Largest study yet finds heavy adolescent cannabis use actually not related to IQ decline

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May 24, 2018
San Francisco, CA

Marijuana is used more than any other recreational drug, with recent trends toward greater social and legal acceptance in some regions. Concerns remain, however, about a possible causal relationship suggested in scientific studies between marijuana use and decline in IQ, particularly among adolescent users. Other analyses have found no or inconclusive evidence for a link between IQ decline and marijuana use. However, most prior research, regardless of conclusion, has suffered from small participant cohorts, absence of pre-use data, potential influence of confounding effects, or some combination of these factors.

A new study led by scientists from UCLA and the University of Minnesota attempts to examine the link between marijuana use and IQ in a larger context. Reporting in PNAS, the authors analyze results from two longitudinal studies of twins, with data from more than three thousand individuals from Southern California and Minnesota. Participants were tested in six cognitive areas at two time points: between 9-12 years of age, with follow-up between ages 17-20. Study subjects self-reported marijuana use and frequency, and additional information, including genetic data, family background, socioeconomic status and use of other substances was collected at each encounter.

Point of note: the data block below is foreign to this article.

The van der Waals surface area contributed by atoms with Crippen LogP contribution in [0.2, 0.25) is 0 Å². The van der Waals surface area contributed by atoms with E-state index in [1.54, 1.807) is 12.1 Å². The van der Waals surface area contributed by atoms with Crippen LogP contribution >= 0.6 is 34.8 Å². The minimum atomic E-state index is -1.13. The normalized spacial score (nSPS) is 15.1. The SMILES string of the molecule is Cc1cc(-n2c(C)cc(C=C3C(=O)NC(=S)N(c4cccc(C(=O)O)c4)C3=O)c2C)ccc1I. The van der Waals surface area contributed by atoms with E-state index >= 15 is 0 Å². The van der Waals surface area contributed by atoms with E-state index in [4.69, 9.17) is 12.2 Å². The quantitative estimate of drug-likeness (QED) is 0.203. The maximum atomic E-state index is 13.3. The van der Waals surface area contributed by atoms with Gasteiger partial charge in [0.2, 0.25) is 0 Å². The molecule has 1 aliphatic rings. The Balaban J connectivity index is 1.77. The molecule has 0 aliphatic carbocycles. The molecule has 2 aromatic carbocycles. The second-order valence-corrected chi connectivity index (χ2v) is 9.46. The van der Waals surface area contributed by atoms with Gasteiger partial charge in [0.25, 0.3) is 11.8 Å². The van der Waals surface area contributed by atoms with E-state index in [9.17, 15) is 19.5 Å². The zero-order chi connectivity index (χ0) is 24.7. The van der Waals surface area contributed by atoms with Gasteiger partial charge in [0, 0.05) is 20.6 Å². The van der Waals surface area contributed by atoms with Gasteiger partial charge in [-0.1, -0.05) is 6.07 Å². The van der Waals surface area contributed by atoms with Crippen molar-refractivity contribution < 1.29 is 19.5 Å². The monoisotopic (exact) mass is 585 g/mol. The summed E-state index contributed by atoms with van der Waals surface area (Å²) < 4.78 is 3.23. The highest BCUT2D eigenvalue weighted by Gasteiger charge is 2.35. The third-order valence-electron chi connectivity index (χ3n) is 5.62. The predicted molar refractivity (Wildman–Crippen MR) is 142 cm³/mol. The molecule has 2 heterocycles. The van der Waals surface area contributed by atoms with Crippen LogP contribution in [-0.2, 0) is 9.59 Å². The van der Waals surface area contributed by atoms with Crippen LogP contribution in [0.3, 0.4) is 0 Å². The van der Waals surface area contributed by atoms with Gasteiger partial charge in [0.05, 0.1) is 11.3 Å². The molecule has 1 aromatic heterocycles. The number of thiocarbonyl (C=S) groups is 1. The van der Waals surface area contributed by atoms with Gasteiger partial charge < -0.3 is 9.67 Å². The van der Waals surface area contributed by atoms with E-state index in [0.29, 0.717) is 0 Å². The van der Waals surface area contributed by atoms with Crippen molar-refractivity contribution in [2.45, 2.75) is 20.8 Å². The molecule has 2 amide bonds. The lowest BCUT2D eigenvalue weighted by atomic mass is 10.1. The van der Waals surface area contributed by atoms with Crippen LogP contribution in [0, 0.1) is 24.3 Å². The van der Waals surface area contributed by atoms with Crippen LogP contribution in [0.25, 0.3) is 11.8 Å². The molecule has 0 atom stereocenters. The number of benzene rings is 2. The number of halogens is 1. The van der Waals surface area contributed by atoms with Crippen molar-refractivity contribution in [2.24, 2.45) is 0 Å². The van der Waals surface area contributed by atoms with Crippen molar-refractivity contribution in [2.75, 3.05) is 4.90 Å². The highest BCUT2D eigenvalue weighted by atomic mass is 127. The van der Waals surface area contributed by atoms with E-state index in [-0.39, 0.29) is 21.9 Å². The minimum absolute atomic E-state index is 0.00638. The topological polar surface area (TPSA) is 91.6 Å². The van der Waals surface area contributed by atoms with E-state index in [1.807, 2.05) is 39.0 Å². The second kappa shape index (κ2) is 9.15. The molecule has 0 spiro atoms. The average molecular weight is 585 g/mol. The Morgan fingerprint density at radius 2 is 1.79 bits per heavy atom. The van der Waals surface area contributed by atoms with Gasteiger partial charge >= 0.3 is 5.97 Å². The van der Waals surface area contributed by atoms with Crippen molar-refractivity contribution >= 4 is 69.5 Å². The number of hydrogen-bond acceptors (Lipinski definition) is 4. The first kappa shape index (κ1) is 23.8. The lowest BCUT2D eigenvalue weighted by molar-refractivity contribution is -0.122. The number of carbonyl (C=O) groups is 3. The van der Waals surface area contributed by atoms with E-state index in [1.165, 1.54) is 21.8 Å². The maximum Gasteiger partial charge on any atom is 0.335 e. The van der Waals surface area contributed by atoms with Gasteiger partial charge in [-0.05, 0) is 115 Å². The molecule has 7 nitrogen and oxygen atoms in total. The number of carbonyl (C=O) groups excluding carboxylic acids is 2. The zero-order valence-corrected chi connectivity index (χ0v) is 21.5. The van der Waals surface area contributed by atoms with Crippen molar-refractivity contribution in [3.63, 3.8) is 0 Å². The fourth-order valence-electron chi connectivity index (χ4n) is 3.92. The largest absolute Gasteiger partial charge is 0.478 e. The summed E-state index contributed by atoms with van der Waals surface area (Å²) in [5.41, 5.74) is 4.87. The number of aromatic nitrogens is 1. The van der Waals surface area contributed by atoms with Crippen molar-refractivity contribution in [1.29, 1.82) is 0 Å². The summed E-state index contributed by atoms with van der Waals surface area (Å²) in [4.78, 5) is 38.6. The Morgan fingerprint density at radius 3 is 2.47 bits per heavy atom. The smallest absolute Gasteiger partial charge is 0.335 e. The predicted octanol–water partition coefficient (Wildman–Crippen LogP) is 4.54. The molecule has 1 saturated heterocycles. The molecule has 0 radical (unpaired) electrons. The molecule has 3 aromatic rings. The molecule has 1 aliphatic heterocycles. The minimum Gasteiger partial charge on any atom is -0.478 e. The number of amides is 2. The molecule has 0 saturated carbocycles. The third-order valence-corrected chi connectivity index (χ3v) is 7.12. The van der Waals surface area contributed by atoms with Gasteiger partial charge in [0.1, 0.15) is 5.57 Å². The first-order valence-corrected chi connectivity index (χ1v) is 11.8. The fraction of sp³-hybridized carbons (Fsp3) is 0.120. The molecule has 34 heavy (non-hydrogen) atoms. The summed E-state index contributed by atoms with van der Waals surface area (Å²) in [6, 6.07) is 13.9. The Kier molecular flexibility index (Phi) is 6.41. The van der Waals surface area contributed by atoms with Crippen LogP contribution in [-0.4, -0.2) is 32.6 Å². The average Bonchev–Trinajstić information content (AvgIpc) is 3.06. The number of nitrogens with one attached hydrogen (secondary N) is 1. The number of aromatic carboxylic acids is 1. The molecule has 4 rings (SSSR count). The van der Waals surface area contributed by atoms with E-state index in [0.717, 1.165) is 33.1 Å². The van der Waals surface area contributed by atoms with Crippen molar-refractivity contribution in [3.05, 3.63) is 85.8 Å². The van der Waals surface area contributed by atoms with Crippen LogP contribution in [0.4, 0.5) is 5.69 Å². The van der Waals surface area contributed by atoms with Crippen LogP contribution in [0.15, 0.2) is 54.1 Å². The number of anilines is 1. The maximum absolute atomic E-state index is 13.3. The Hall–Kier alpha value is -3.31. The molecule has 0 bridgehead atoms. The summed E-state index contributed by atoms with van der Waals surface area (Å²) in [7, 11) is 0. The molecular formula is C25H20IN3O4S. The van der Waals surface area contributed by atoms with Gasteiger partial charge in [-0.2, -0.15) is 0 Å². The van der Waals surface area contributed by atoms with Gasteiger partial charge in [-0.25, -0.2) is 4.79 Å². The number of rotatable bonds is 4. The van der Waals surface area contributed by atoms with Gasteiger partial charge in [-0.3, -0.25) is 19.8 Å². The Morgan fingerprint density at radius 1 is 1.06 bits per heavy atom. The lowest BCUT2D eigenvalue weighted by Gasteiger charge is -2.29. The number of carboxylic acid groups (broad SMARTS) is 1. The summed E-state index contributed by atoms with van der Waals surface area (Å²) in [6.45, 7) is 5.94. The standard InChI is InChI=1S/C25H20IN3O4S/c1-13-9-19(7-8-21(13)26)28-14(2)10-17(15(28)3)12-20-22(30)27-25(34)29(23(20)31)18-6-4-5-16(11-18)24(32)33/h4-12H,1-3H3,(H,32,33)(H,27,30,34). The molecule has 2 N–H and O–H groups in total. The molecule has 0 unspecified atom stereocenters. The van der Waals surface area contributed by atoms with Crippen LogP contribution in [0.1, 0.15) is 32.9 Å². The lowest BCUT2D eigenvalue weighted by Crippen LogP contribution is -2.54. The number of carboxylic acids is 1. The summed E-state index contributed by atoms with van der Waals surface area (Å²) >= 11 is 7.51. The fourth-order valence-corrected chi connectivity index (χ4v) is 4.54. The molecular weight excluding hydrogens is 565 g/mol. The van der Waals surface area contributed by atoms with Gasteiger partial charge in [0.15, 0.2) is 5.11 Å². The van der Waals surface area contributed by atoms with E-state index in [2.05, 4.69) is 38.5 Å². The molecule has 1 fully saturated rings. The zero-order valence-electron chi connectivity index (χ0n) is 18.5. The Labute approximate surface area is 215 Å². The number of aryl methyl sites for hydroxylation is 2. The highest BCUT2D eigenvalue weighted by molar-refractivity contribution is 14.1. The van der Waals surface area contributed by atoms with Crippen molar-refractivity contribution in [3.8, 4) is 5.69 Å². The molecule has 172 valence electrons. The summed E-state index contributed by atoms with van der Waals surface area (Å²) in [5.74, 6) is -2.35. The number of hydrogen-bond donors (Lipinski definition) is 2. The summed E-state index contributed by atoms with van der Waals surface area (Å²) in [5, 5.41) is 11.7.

The authors focused on three criteria they proposed as measures for evidence of a direct causal relationship between marijuana use and cognitive decline. First, if marijuana use causes IQ decline, as opposed to merely being associated, then poor cognition scores should only be evident after use begins, and not before. Second, with a causal link, a dose-response relationship – that is, higher decline with heavier marijuana use – would be expected. And finally, if the relationship is causal, then the association of marijuana use and IQ decline should remain, even after genetic and social factors are taken into consideration.

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